It’s about usage, not about quality

The Beira Masterplan, criticised for being more of a “shopping list” than a strategic guide, underscores the need for a coherent strategy that aligns various initiatives. “The shopping list has been on the table for the last 13 years. So it’s not in the quality of the plan, but in the use of the plan that makes it relevant.”


200 million dollars of new water infrastructure

The city of Beira, comparable in size to Rotterdam, faces the challenge of operating and maintaining new water infrastructure worth 200 million dollars in the coming 3 years, with a municipal annual budget of 0.3% of Rotterdam’s annual budget. Community involvement in climate change awareness, maintaining drainage systems, and financial sustainability through improved local revenue generation are crucial in sustainable development of these infrastructures.

Focus points Delta cooperation in Beira

Summarising, the main focus points of the Netherlands-Mozambique cooperation in Beira have been:

  • Climate resilience: Enhancing the city’s resilience to climate change, particularly in preparing for and responding to cyclones and flooding.
  • Water governance: Improving water management systems, including drainage, to prevent flooding and ensure sustainable water use.
  • Social inclusion: Engaging local communities in the maintenance and decision-making processes related to urban infrastructure, ensuring that interventions are inclusive and beneficial to all, especially the marginalised informal sector.
  • Nature-based Solutions (NBS): Implementing NBS for coastal protection and urban water management, favouring ecological solutions over traditional concrete barriers.
  • Capacity building: Strengthening local institutions and building the capacity of local actors to manage and sustain the implemented projects.
    Financial sustainability: Enhancing local revenue generation mechanisms to ensure the sustainability of infrastructure investments and maintenance.

Promising opportunities for future cooperation

Some promising opportunities for future cooperation and business can be found in:

  • Integrated planning: Ensuring that all interventions are part of an integrated master plan that is realistic, strategic, and adaptable to changing circumstances. This plan should bridge the gap between formal and informal sectors and consider the city’s overall ecological and socio-economic context.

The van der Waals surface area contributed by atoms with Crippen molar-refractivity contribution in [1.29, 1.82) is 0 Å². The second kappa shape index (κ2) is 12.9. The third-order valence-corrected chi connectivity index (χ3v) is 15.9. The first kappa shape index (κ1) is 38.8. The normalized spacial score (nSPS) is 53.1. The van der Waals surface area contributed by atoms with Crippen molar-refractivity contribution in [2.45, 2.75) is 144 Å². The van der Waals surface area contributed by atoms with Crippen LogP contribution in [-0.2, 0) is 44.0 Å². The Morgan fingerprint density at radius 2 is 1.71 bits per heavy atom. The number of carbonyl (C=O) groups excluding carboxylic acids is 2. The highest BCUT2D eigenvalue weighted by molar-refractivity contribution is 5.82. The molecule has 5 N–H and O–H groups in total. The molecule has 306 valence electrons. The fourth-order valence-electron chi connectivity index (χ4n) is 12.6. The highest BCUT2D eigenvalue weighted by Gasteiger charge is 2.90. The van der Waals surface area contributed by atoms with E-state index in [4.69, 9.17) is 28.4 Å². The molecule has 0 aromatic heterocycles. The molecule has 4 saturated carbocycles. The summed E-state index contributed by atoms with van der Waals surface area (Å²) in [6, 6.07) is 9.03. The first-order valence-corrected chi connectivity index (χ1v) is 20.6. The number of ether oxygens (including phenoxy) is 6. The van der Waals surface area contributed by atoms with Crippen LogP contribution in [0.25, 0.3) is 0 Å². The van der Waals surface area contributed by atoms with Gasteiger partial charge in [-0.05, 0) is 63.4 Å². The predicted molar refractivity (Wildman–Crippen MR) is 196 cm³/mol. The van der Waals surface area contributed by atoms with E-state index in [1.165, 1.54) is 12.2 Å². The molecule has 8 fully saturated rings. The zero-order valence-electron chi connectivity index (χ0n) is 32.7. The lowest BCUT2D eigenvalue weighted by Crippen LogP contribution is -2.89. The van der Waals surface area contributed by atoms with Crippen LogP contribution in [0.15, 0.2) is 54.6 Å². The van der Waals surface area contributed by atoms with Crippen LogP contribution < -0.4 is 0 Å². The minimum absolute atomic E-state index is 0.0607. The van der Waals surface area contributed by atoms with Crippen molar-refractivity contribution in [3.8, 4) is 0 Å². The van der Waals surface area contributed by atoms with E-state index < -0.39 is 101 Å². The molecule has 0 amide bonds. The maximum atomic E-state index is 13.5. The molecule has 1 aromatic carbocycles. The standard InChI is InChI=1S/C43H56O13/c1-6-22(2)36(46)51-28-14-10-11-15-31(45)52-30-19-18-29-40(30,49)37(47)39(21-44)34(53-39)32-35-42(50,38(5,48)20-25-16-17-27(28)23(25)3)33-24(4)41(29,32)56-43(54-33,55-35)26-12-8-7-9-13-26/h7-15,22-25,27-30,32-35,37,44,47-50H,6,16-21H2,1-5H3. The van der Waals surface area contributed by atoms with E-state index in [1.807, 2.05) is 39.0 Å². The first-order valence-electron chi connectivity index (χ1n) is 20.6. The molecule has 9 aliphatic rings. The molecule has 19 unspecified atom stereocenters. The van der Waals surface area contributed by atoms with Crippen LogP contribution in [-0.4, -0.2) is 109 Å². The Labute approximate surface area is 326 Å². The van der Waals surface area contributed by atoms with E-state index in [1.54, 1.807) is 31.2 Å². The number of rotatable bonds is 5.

• Community engagement: Deepening community involvement not just in implementation but also in planning and decision-making processes. This can enhance the sense of ownership and ensure that projects are more attuned to the needs of the residents.
  • Monitoring and evaluation: Establishing robust mechanisms for monitoring and evaluating the impact of various projects. This can provide valuable feedback, allow for course corrections, and ensure that the initiatives deliver the intended benefits.
  • Financial models: Developing innovative financial models that can support the sustainability of infrastructure projects, including exploring public-private partnerships, microfinancing, and other funding mechanisms.
  • Knowledge sharing: Facilitating the exchange of knowledge and best practices not only within Mozambique but also with other countries facing similar challenges. This can foster innovation and provide new insights into effective climate resilience strategies.
  • Scalability and replication: Ensuring that successful projects are scalable and replicable in other parts of Mozambique and similar contexts, thereby maximising the impact of the cooperation

In the last session ‘round table discussion on opportunities for the Dutch water sector’, many of the participants shared their experiences on several of the issues that were discussed at the Mozambique water sector meeting, mainly on working with local communities and private sector. During lunch many of the discussions continued and information on each other’s activities in Mozambique were shared and opportunities for collaboration were explored.

Contribute with help of the Partners for Water subsidy scheme

Do you want to contribute to a climate resilient and sustainable Mozambique? And do you have an innovative technology, methodology or an innovative prototype in the field of water management? It can be challenging to independently introduce and market innovative water applications abroad. Partners for Water – Innovations for Water Security Foreign Deltas, Delta Cities and River Basins (PVW-IVWW) is a grant scheme that offers participants the opportunity to research the feasibility of their innovative applications abroad as well as to test and modify them.

Interested in the Partners for Water subsidy scheme? You are encouraged to apply from July 2024 to explore funding opportunities.

What’s happening now and what’s next for Dutch-Indonesian water cooperation? Hosted by Partners for Water, over fifty professionals came together on 26 October during the Dutch-Indonesian Platform Meeting in The Hague.

Attendees, consisting of individuals from knowledge institutions, private-, governmental- and non-governmental organisations, exchanged their ambitions, priorities and opportunities for water initiatives between the Netherlands and Indonesia. Discover their main take-aways.

“What are your aspirations for the Dutch water sector in Indonesia?” asks Lisa Hartog, Delta Coordinator for Indonesia at the Ministry of Infrastructure and Water Management while kicking off the Indonesian platform meeting. With enthusiasm she goes on saying, “Today’s focus is to connect, explore and strengthen the long-term collaboration between the two countries in the water sector.”